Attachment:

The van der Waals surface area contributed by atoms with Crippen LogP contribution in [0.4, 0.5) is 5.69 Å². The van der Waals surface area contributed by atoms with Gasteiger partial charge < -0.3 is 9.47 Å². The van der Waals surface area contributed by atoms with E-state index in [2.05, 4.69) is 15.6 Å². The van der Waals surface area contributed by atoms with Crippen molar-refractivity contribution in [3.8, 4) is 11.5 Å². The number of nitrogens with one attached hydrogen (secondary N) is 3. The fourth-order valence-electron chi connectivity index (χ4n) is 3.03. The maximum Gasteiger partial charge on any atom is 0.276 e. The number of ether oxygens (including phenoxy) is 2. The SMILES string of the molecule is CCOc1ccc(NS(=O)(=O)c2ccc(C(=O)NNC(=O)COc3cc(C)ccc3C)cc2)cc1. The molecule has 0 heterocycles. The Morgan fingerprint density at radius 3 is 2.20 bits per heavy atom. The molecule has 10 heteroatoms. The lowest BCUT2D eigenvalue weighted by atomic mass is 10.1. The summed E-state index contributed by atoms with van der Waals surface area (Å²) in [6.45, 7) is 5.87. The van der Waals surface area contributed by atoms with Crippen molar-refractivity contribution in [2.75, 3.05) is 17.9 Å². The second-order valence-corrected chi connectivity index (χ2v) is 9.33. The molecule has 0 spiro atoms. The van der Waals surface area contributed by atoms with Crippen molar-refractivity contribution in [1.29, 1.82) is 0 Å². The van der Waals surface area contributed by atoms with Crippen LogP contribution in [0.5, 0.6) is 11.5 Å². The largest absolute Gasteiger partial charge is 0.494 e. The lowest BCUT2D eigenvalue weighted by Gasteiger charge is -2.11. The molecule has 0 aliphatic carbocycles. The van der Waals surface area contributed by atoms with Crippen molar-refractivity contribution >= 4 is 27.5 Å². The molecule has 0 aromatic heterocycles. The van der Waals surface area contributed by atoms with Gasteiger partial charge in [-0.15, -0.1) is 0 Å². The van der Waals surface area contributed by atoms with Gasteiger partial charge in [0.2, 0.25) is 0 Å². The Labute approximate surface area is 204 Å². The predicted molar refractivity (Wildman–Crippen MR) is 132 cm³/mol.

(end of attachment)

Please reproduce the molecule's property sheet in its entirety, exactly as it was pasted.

The van der Waals surface area contributed by atoms with Crippen LogP contribution in [0.4, 0.5) is 5.69 Å². The van der Waals surface area contributed by atoms with Gasteiger partial charge < -0.3 is 9.47 Å². The van der Waals surface area contributed by atoms with E-state index in [2.05, 4.69) is 15.6 Å². The van der Waals surface area contributed by atoms with Crippen molar-refractivity contribution in [3.8, 4) is 11.5 Å². The number of nitrogens with one attached hydrogen (secondary N) is 3. The fourth-order valence-electron chi connectivity index (χ4n) is 3.03. The maximum Gasteiger partial charge on any atom is 0.276 e. The number of ether oxygens (including phenoxy) is 2. The SMILES string of the molecule is CCOc1ccc(NS(=O)(=O)c2ccc(C(=O)NNC(=O)COc3cc(C)ccc3C)cc2)cc1. The molecule has 0 heterocycles. The Morgan fingerprint density at radius 3 is 2.20 bits per heavy atom. The molecule has 10 heteroatoms. The lowest BCUT2D eigenvalue weighted by atomic mass is 10.1. The summed E-state index contributed by atoms with van der Waals surface area (Å²) in [6.45, 7) is 5.87. The van der Waals surface area contributed by atoms with Crippen molar-refractivity contribution in [2.75, 3.05) is 17.9 Å². The second-order valence-corrected chi connectivity index (χ2v) is 9.33. The molecule has 0 spiro atoms. The van der Waals surface area contributed by atoms with Crippen molar-refractivity contribution in [1.29, 1.82) is 0 Å². The van der Waals surface area contributed by atoms with Crippen LogP contribution in [0.5, 0.6) is 11.5 Å². The largest absolute Gasteiger partial charge is 0.494 e. The lowest BCUT2D eigenvalue weighted by Gasteiger charge is -2.11. The molecule has 0 aliphatic carbocycles. The van der Waals surface area contributed by atoms with Crippen molar-refractivity contribution >= 4 is 27.5 Å². The molecule has 0 aromatic heterocycles. The van der Waals surface area contributed by atoms with Gasteiger partial charge in [-0.15, -0.1) is 0 Å². The van der Waals surface area contributed by atoms with Gasteiger partial charge in [0.2, 0.25) is 0 Å². The Labute approximate surface area is 204 Å². The predicted molar refractivity (Wildman–Crippen MR) is 132 cm³/mol.